Geneviève de Gaulle-Anthonioz, after surviving the horrors of Ravensbrück concentration camp for women, spent the rest of her life fighting to eliminate extreme poverty
Geneviève de Gaulle-Anthonioz (1920-2002) joined the Resistance when she was only 19 years old.
She survived the war, despite spending 15 months in Ravensbrück, the notorious women-only concentration camp.
She spent the rest of her life fighting for the underdog, eventually becoming one of only six women buried in the Panthéon.
She was born in the remote Cévennes mountains, where her father Xavier, a mining engineer, was the older brother of Charles de Gaulle.
Her mother Germaine was the daughter of novelist Pierre Gourdon.
The family was comfortably well off, educated, cultured and liberal.
Soon after she was born, the family moved to Sarre on the German border, where there was a large mining complex.
As a direct result of the in utero death of her unborn child, Germaine de Gaulle died of septicaemia when Geneviève was barely five years old.
As a result of this tragedy, young Geneviève grew very close to her father. She found it hard to accept her new step-mother when he re-married five years later.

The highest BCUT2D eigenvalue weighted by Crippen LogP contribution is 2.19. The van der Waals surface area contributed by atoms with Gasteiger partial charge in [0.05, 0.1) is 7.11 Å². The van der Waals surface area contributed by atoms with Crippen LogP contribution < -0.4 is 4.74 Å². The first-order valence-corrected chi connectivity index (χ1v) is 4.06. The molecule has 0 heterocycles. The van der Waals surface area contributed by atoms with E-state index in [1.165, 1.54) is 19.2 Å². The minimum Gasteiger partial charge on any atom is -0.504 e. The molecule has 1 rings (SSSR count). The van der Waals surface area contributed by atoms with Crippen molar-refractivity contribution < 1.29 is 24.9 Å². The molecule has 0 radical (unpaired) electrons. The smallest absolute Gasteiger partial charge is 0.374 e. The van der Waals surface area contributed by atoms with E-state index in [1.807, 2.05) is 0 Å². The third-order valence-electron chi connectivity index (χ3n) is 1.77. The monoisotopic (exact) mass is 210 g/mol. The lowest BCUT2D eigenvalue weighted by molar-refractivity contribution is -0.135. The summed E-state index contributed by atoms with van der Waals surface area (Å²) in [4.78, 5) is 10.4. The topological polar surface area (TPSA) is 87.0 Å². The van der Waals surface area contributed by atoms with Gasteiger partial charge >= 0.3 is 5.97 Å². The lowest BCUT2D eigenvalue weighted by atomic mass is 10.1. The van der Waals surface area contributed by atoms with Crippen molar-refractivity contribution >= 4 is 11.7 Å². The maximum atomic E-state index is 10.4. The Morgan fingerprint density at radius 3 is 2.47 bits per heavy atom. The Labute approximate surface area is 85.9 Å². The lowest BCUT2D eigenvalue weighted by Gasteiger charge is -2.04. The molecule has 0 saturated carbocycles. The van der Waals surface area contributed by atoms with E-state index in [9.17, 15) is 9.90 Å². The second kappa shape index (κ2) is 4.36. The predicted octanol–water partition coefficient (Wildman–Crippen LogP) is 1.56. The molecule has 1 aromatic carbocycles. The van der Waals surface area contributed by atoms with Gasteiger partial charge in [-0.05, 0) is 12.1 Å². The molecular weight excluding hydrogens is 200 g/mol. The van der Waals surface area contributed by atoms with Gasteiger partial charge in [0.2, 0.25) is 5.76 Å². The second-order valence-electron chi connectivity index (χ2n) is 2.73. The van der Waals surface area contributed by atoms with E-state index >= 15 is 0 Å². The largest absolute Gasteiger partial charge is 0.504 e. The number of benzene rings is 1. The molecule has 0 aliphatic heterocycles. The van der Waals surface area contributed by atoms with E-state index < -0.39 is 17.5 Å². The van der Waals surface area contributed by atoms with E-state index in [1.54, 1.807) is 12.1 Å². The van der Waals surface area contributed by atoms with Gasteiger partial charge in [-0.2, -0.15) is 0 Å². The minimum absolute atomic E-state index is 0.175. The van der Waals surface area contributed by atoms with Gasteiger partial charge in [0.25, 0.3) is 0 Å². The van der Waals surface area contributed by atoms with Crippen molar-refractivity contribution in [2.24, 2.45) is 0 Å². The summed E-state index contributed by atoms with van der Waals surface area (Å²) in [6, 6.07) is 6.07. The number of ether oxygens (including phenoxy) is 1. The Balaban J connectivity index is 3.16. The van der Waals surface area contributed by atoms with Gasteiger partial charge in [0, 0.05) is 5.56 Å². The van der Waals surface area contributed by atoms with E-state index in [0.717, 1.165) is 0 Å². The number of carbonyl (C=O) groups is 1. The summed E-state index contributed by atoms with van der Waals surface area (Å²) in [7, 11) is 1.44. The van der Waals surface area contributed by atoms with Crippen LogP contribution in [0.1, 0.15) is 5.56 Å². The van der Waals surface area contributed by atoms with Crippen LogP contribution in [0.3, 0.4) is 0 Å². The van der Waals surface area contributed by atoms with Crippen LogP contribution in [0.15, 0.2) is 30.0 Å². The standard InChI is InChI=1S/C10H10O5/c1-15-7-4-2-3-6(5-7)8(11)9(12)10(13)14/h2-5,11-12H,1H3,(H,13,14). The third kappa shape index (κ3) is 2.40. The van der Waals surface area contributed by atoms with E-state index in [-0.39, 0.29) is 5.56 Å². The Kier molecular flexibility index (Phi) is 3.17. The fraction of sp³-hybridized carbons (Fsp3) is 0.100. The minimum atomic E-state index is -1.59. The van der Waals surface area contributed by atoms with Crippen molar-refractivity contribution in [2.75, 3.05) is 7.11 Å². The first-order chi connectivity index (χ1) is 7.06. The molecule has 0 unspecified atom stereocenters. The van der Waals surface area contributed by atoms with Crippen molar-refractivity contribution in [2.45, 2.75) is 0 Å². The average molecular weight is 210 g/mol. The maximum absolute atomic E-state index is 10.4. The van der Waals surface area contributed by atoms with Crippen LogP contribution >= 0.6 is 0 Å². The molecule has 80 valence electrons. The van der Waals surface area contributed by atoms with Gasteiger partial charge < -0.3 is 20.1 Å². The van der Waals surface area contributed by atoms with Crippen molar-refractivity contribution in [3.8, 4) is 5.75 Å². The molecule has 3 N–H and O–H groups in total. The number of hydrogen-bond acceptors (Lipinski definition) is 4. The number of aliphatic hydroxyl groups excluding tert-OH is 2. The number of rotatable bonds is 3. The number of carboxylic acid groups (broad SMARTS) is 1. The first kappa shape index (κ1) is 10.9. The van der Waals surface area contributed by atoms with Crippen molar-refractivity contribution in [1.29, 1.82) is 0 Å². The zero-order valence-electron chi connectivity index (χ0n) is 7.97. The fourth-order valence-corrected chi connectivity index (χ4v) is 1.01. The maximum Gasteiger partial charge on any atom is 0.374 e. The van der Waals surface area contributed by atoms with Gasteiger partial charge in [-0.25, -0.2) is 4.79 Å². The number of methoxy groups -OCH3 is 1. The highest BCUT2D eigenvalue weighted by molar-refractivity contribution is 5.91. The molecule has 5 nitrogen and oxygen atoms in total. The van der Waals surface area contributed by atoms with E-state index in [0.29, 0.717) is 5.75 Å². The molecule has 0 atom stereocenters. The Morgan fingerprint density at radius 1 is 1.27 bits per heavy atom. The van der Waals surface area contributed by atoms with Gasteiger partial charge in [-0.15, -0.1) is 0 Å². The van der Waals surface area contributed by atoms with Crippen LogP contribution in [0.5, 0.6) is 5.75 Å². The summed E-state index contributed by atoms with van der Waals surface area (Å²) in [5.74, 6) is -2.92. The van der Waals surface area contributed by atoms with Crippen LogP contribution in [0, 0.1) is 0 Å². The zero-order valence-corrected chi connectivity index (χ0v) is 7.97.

She was a good student, however, and became so accomplished in German that her father got her read Mein Kampf in its original language.
In a referendum of 1935, when she was 15, the population of Sarre voted to become German. (The territory had been held by France since the Versailles Treaty at the end of WW1, but has remained part of Germany since the referendum vote).
After the vote, all resident French citizens were ordered to leave the territory.
The De Gaulle family moved to Rennes, where Geneviève finished school and enrolled to read history at Rennes university.
Joins the Resistance
She completed her first year. In June 1940, when France was occupied, she joined the Resistance using the name Germaine Lecomte.
Early activities included tearing down German posters and Nazi symbols.
She and her fellow students also distributed anti-Nazi leaflets that denounced the Vichy government and the occupation.
In 1941, she moved to Paris, where she enrolled at the Sorbonne and continued her clandestine activities, mainly in the form of writing illicit pamphlets and passing on information.
Betrayed and arrested
She was betrayed and subsequently arrested by the Gestapo, who realised that she was carrying false identity papers.
She revealed her real identity (as a member of the de Gaulle family), and this may have saved her life, as she was earmarked for ransom rather than execution.
Initially held in France, in February 1944 she was transferred to Germany and imprisoned in Ravensbrück.